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President Mamnoon Hussain. —File photo
President Mamnoon Hussain. —File photo

Yesterday, President Asif Ali Zardari attended yet another farewell lunch – given by Prime Minister Nawaz Sharif.

The farewell events and the president’s departure have focused attention on his term as president.

Though it was not an easy five years for the president, he survived till the very end despite the criticism that his active involvement in partisan politics was not possible with his status as head of the state.

However, one can be certain that his successor, president-elect, Mamnoon Hussain, will not prove so assertive. After all, like Rafique Tarrar, Mr Hussain has been chosen because he will sit quietly in the house in the hill and not steal the limelight away from Prime Minister Nawaz Sharif.

However, the president-elect seems to be quite fond of the media.

Since his election victory, Mr Hussain has done a fairly decent job of remaining in the media and commenting on all things political.

Within a short span of one month – even before he has moved into the presidency - Mr Hussain has given detailed interviews to almost all mainstream news television channels. Till recently, he met guests at the state guest house in Karachi.

And in order to ensure that the right quarters found out how busy and popular he was, press releases on his daily meetings and activities were issued.

And if this question was asked about Mr Zardari, it also needs to be asked about Mr Hussain.

Is it appropriate for the head of a state, who constitutionally is a symbol of the federation, to delve into controversial, political issues such as the proposed talks with the Taliban.

Appearing in a TV talk show on August 5, Mr Hussain spoke in favour of negotiating with armed militants. His argument, as has been forwarded by many others, was that if the US could engage the Taliban in Afghanistan, why could not “we in Pakistan”.

This may not be a controversial view for a member of the PML-N as the party supports this point of view. But as president elect, should he have expressed sentiments that are not shared by everyone in the country?

In the second week of August, in an interview with a newspaper, Mr Hussain spoke at length about the foreign policy options for Pakistan and added that the country’s interests could be best served by forging warm relations with India, Russia, Iran and China.

Last week, Mr Hussain in a meeting with the businessmen of Karachi, urged them to pressure the Sindh government to act against the criminal gangs involved in extortion, targeted killings and terrorism.

On the face of it, this too appeared to be a politically motivated advice rather than the actions of a neutral representative of the federation.

Mr Hussain would do well to remember that constitutionally his is a very limited role.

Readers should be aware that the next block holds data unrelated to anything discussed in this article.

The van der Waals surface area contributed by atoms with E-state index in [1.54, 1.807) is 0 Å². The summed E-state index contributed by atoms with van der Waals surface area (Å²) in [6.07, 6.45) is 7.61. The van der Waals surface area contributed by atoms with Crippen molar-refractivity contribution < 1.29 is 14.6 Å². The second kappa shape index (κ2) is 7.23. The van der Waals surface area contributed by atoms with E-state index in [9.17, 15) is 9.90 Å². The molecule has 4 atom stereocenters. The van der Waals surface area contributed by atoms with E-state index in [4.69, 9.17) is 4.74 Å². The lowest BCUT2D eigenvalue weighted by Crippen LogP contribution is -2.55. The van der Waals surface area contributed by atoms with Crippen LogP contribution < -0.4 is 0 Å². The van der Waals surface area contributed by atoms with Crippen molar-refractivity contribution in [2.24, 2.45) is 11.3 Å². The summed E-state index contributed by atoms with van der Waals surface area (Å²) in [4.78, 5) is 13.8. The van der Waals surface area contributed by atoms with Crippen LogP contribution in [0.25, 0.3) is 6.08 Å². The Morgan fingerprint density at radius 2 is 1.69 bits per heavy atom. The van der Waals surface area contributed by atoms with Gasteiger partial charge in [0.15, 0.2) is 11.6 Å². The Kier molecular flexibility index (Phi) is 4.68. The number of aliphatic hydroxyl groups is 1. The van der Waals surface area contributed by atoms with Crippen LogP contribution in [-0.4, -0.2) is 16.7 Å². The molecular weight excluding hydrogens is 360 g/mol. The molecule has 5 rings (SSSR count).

After the passage of the 18th Constitutional amendment, all presidential powers which the former president General Musharraf had usurped for himself, were transferred to the parliament. They now rest with the prime minister, the head of the executive.

This after all is how the Westminster model of democracy or the parliamentary form of government works, which is the model on which the Pakistani political system is based.

Due to the frequent military interventions and the tendency of khaki clad strong men to cling on to power, executive powers were concentrated in the office of the president.

However, like Mr Tarrar, Mr Hussain, the 12th president, will not enjoy any such perks and powers. He will serve as the ceremonial head that is traditionally the case in the parliamentary model.

Mr Zardari too did not enjoy any powers as a president but because of his control of the Pakistan People’s Party, which ruled in Islamabad and in Sindh, he enjoyed considerable influence – behind the scenes.

“President Zardari virtually ran the PPP government single-handedly,” commented a Quaid-i-Azam University (QAU) professor of Political Science, who did not want to be named.

But regardless of what anyone thought of Mr Zardari’s decision to juggle the presidency and a political party, it would be better for the health of the democratic system in Pakistan if the next president stuck to his constitutional role.

“We need true implementation of the 1973 constitution, according to which the president is not closely associated with a political party or controversial political decisions. He should stay out of public view except on mandatory occasions,” said the professor.

It remains to be seen how the president-elect will conduct himself after formally moving into the presidency. Though his future actions may be hard to predict, it can be said with certainty that the prime minister will allow him little freedom to stray from the constitutional role.